They leaned close, Noor’s red eyes looking up, through them, devoid of light now in the dim cab. They could smell her. The way they smelled. That thin ammonia smell, maybe in the sweat, maybe from elsewhere. Her hair was greasy, slicked over her forehead. Tandy looked away from her eyes, trying to focus on Noor’s one black tooth out in front. But they had to look back to her eye, so they didn’t miss. A quick look at her hands, make sure she didn’t have the switch pointed at their neck. Noor was still gripping Tablet, displaying rows of numbers and quantities and amounts. Tandy pinched the drop, and it landed on her eye like a wet sheet of plastic, coating the membrane, causing the iris to instantly retract. They did the other, and then watched as she blinked.
“Now get the fuck away from me and let me work, Tandy.”
Breathing again, Tandy sat back and just blanked.
Noor called them back, tap-tap-tapping the screen. “Yeah, yeah. This is the shit, right here. This is the shit.” She grabbed the cup, and jotted down the numbers herself. Then she tossed it to Tandy.
PNS – 00d2
It read, in Noor’s scratch.
“So tell me what you do, T. So I can make sure you don’t fuck it up.”
Tandy watched the numbers swim on the wax-coated paper. “So in Pensacola, I find the pax with the number, and I put Bigurl next to it. I wait, as long as it takes, until the swap comes through, and Bigurl on-boards that pax. I set off on the route, and then I take the first resstop that comes.”
Noor smiled, cracked lips over the black tooth. “That’s right. You use a pay4phone, you tell me where you at. And you wait there. No matter how Bigurl screams, no matter what sort of shit you see in the lot, no matter if Tibetan Santa comes with a gift-wrapped key for your addled ass. You take the fucking dock, and you wait for me to get there. Someone wants to ask you what’s your problem? ‘Oh Mister, I got a substance abuse issue.’ Then we’ll have it swap to me. I do the same thing at next resstop and have it swap to Heart Attack. Then he waits, and then delivers. Three swaps, five hours behind on a four-and-a-half-hour route, that’s greater than 100% delay credit on express drop ship on the most expensive rate code there is. Fucking military grade processors, gold bars, new organs. Who knows what, but fucking money, Tandy.”
They watched the digits swim, trying to imagine the feel of possessing actual cash.
“You are not currently registered to have a secondary operator, please enter code.”
Noor stashed Tablet and kicked at the sphincter to exit.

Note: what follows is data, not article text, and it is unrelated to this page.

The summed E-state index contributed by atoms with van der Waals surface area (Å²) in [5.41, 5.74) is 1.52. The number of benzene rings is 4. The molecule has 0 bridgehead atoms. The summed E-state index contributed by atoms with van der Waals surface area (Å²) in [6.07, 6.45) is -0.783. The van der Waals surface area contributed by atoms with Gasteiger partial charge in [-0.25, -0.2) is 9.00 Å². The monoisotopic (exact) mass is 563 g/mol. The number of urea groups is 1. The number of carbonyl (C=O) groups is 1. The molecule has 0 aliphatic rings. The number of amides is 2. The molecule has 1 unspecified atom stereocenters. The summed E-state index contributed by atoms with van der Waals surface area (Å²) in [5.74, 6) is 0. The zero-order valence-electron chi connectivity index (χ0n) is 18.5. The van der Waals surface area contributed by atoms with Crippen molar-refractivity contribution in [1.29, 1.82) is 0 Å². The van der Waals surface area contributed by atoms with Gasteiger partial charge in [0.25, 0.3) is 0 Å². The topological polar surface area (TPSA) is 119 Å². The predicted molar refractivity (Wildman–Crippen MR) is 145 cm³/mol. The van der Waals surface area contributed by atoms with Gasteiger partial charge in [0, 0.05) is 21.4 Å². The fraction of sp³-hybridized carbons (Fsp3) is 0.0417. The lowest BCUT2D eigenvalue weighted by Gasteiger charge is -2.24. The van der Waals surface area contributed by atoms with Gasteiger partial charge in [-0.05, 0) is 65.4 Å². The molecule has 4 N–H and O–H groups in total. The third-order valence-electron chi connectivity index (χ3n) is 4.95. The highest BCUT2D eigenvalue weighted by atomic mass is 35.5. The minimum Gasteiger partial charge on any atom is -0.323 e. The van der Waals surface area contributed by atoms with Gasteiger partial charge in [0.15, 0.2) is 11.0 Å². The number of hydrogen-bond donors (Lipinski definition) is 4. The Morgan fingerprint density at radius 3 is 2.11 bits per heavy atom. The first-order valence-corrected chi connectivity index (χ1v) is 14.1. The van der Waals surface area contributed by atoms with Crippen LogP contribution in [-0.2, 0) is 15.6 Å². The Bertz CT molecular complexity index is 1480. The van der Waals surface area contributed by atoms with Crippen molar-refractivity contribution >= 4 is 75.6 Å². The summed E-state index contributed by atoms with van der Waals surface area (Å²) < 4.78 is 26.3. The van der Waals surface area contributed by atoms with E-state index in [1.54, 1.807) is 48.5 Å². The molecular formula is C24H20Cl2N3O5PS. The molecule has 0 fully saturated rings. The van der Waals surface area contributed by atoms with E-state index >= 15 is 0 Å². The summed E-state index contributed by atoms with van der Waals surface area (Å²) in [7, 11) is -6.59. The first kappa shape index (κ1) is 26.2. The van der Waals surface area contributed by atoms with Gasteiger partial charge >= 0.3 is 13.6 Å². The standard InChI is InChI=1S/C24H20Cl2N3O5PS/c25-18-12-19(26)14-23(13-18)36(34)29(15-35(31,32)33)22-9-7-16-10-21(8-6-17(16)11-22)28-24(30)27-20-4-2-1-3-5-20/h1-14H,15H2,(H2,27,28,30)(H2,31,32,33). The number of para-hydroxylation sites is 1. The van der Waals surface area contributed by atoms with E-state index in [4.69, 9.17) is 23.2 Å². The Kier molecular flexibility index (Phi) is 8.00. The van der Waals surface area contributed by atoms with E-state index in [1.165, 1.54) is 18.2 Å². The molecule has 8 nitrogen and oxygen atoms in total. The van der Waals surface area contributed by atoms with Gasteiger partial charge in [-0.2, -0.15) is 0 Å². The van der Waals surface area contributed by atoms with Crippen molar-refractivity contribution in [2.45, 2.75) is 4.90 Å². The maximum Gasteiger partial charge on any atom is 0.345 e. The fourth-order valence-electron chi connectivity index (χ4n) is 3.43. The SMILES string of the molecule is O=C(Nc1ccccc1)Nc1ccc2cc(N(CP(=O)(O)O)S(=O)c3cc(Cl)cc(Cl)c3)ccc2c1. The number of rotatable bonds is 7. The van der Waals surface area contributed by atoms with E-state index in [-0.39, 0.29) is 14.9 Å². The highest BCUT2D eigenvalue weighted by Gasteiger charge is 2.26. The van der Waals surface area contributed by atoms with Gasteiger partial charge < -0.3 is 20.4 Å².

“Yer Bigurl smells worse than the fucking lavs.”
The sphincter pulled shut, leaving Tandy and Bigurl alone again.
Being outside Bigurl is like having an outer layer of flesh flensed off. Sick twitches hitting thick now, nothing makes sense. Everything painful. But still: gotta scrap. No choice in the matter. Only way to score. The thought of climbing back in Bigurl without a reup is enough to make Tandy want to leap in front of one.
Here stands Tandy, blanking in the concrete light, under the unblinking eye of the gray sky and the thirteen bashed-in CCTV cameras, each drooping from a different perch of the orange plastic resstop walls. Seven-and-a-half hours more of mandatory safety resstop here. Enough time to scrap and score with the lot connect, before the hussle off to meet Noor’s precious pax.
Body slumps. Meat, hanging off the spine, easily plucked, but the Bigurl still gives them customary three beeps, then the aperture sphincters closed. She’ll hustle off and fuel and chitterchat with the other rigs and drink bad diner coffee and flirt with the waitress or whatever it is Bigurl does when the operator is out of the box and in the air. She got no sense of a person’s brain having an inside, away from somatic stimulus response time. Or she just don’t care.
Which will be scrap metal first? Tandy or their Bigurl? Every op dearly wishes to see their Bigurl in the junkyard, to feel that very human superiority over mere matter. To have won at least that backwards race of endurance, if nothing else. Even if there’s nowhere else to go. Nowhere else to live. Like a worm in the blood, whose only natural home is a hot shrinking vein. But Tandy, some days, these days, they don’t know.
Five minutes of blanked out on the tarmac, unsure if they can make it inside the resstop, Tandy remembers the 15 mL of medical grade cocaine (liquid). Scrabbling for it, with grubby, bug hands, but there’s no pockets, just empty holes. Cut them all out, the pockets, because the zippers could have been— some sort of wallet bag? The coke’s back in the in the rig, must be.